Misinformation Lab Seminar Series - Morgana Lizzio-Wilson

The Misinformation Lab kicked off our 2021 seminar series in April with an outstanding talk from friend-of-the-lab Dr Morgana Lizzio-Wilson [@dr_morganalw]. Dr Lizzio-Wilson was previously a post-doctoral fellow at the University of Queensland with Dr Winnifred Louis and has now joined Flinders University as a post-doctoral fellow with Dr Emma Thomas.

Dr Lizzio-Wilson is a social and feminist psychologist, who conducts research in allyship, collective action, and violence against women. Not surprisingly, given the national, political climate (especially in Canberra), her talk was a timely and important one.

How Collective-Action Failure Shapes Group Heterogeneity and Engagement in Conventional and Radical Action Over Time

Extensive research has identified factors influencing collective-action participation. However, less is known about how collective-action outcomes (i.e., success and failure) shape engagement in social movements over time. Using data collected before and after the 2017 marriage-equality debate in Australia, we conducted a latent profile analysis that indicated that success unified supporters of change (n = 420), whereas failure created subgroups among opponents (n = 419), reflecting four divergent responses: disengagement (resigned acceptors), moderate disengagement and continued investment (moderates), and renewed commitment to the cause using similar strategies (stay-the-course opponents) or new strategies (innovators). Resigned acceptors were least inclined to act following failure, whereas innovators were generally more likely to engage in conventional action and justify using radical action relative to the other profiles. These divergent reactions were predicted by differing baseline levels of social identification, group efficacy, and anger. Collective-action outcomes dynamically shape participation in social movements; this is an important direction for future research.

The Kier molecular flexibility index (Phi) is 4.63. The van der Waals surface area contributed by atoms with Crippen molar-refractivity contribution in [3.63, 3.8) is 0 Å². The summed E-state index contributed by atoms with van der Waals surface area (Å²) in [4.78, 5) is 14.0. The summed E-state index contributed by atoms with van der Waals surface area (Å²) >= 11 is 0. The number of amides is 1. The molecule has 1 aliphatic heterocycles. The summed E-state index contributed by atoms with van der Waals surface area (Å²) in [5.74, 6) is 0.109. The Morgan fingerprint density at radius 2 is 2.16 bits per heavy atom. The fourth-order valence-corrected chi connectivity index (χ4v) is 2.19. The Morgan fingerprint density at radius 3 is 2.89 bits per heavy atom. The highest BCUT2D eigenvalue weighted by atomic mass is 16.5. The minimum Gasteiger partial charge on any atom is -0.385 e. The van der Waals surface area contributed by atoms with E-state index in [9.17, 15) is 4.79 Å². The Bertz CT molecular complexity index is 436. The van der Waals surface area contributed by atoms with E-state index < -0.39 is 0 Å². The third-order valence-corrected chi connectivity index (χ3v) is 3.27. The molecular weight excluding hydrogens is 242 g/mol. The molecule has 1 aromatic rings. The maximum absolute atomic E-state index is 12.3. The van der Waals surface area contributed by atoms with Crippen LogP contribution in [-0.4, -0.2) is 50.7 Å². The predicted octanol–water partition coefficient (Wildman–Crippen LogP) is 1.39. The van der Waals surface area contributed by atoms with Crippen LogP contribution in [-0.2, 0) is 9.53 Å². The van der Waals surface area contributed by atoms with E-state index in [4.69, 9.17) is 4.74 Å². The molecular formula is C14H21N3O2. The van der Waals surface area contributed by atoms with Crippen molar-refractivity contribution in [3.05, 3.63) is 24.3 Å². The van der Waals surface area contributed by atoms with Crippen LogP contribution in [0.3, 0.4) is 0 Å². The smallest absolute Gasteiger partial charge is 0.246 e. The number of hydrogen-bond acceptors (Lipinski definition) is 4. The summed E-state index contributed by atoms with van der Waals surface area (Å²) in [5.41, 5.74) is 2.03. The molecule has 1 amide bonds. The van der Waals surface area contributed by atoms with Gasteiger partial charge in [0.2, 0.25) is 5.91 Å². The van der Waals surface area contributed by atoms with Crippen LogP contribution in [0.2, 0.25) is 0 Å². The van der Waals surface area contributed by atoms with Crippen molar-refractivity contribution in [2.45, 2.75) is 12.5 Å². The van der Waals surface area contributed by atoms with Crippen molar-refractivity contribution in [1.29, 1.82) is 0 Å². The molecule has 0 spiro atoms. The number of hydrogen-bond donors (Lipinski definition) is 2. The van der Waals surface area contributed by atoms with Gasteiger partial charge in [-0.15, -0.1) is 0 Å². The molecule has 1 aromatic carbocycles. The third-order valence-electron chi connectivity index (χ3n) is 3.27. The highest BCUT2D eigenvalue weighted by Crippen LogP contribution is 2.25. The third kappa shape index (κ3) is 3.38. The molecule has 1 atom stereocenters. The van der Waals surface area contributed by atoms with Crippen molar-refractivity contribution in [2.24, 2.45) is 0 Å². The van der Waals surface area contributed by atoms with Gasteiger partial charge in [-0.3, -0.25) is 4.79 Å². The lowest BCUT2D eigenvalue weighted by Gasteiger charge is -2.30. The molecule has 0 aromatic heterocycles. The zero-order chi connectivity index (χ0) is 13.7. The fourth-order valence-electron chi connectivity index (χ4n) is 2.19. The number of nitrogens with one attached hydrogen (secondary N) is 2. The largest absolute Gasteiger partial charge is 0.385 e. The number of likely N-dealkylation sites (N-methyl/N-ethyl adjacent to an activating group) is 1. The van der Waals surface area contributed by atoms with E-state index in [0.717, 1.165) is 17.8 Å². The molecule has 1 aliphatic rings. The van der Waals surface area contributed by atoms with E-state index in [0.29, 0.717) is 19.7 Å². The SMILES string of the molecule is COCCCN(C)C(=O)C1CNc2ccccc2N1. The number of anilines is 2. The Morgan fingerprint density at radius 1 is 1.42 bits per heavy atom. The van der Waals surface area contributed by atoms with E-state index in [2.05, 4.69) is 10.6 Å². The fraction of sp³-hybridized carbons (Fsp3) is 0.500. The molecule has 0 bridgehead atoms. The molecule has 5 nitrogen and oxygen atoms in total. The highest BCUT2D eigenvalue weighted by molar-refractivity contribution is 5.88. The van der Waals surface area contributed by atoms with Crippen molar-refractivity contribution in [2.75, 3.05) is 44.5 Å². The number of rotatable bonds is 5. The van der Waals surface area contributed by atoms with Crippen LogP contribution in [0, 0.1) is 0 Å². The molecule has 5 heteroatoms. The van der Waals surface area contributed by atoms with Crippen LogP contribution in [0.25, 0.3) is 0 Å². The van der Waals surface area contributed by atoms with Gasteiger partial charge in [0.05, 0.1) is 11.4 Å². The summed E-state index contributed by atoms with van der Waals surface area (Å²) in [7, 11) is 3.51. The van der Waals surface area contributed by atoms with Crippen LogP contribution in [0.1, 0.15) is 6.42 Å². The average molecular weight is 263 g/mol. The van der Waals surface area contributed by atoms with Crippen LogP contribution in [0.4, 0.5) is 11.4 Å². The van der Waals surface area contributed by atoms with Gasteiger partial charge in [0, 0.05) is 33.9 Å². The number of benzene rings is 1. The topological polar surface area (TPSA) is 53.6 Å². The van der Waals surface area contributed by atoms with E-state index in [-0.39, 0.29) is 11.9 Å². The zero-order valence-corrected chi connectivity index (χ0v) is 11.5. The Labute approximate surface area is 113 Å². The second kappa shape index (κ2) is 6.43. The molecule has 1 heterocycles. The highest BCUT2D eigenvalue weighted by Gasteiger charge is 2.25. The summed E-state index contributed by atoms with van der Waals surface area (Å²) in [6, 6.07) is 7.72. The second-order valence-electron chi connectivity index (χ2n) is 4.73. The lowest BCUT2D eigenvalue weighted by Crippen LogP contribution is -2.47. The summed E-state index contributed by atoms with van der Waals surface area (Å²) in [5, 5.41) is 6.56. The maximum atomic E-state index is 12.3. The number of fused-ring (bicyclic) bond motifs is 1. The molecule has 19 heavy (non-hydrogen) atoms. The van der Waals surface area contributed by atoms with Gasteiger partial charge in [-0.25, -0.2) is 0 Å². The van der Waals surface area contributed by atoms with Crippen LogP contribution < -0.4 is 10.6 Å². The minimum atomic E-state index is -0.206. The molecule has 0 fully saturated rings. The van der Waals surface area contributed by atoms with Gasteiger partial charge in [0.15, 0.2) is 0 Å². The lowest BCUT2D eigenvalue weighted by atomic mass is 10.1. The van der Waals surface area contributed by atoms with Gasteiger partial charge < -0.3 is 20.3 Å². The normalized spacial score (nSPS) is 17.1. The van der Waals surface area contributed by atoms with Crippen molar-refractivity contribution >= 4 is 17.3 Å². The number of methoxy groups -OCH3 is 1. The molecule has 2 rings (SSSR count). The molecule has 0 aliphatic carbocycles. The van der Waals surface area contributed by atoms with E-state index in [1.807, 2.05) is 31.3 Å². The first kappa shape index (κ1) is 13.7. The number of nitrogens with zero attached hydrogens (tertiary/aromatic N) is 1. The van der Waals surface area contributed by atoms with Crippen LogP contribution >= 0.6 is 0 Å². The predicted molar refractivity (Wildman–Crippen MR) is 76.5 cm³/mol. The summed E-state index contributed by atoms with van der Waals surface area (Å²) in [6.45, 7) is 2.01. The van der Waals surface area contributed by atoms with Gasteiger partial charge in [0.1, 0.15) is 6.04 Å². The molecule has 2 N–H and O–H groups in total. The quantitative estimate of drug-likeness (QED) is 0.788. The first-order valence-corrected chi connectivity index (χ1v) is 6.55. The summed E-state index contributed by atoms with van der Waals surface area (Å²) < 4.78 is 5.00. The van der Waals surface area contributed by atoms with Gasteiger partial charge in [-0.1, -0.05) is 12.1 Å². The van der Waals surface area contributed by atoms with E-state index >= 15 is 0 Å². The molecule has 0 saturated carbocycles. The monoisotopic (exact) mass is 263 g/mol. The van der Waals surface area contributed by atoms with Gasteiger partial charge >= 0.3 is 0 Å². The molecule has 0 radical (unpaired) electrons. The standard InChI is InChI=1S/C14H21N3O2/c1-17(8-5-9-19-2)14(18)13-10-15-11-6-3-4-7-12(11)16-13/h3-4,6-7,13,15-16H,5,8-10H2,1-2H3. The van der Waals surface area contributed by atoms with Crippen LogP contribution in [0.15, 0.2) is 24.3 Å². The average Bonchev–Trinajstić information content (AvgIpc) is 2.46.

Read the paper associated with this presentation

Misinformation Lab
School of Psychology, Deakin University